On Sunday, Scott Boras negged the Blue Jays for not spending enough this offseason, calling the team “a car with a huge engine that is impeded by a big corporate stop sign.” Reeling from the public attack, Alex Anthopoulos choked out a single sentence in response, saying, “Our ownership has been outstanding and given us all the resources we need.” Both sides took Monday to celebrate wounds inflicted or lick wounds received, and it seemed like the war of words was over.
But on Tuesday, the full scope of the super-agent’s plan became clear: Calling the Blue Jays a car was just the opening gambit of a two-part attack. Having softened up Anthopoulos and team president Paul Beeston with the Bad Boras routine, he took pity and proposed a way for Toronto to banish that big corporate stop sign once and for all: Sign Stephen Drew and Kendrys Morales. “Those players are available to this franchise,” Boras told Toronto radio host Jeff Blair, explaining the way free agency works as one would to a small child.
You can see how Drew would make the Blue Jays better; Ryan Goins may have revamped his swing, but he still hasn’t hit outside of new hitting coach Kevin Seitzer’s dream diary. Morales, though? The Blue Jays already have Adam Lind, who outhit Morales last season and was worth half a win more in 136 fewer plate appearances. They also have Edwin Encarnacion, who’s projected for the same TAv as Morales (.293), and who’s topped that figure by 21 points over the past two seasons. “They don’t need another DH,” you’re thinking. Think again.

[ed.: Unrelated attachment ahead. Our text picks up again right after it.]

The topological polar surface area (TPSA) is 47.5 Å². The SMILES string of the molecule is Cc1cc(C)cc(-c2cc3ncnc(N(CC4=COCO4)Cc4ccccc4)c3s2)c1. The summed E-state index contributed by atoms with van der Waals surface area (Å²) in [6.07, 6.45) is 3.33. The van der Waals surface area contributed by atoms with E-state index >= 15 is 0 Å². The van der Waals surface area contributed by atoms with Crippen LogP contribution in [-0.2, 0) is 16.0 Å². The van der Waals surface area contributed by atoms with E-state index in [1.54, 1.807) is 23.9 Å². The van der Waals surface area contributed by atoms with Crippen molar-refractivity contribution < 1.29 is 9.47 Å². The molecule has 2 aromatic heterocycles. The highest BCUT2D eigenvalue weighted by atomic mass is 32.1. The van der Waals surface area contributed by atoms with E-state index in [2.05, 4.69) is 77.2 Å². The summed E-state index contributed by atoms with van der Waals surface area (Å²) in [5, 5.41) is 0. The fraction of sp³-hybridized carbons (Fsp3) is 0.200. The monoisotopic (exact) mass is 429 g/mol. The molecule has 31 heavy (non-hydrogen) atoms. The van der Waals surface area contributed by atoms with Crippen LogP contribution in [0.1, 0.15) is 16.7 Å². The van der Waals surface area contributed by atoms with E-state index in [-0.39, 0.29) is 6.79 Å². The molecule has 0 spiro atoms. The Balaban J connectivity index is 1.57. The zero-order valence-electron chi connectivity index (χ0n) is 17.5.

Still thinking? For those of you on the slow side, Boras laid out the logic:
They need a right-handed bat particularly in their DH area to answer a deficiency they have with Lind where he hits right-handed pitching well, but not left-handed pitching. There are teams looking for a player like Lind who has contract control and is someone who would probably bring back a good pitcher.
Being a switch-hitter where you hit .280 from both sides of the plate, that player is of great value to a team that has a hole and has a need for a right-handed bat and also would gain a left-handed bat as well.
Game, set, signed. Boras didn’t even have to bring up the most pressing reason to replace Lind.
There’s a lesson here. The only things standing in the way of Morales, for most teams, are the players who are perfectly fine alternatives to him. Remove those impediments, and suddenly signing him makes sense. Your ownership is outstanding? It’s given you all the resources you need? Baby, don’t talk that way. Morales is so money, and you haven’t known it until now.
At press time, the Blue Jays still hadn’t signed Morales despite the obvious upgrade he would represent if they didn’t have a DH. In this case, though, one team’s mistake is another team’s opportunity. Every other team’s opportunity, actually, since there isn’t a single team that Morales wouldn’t improve, pending one or two other moves they might have to make first.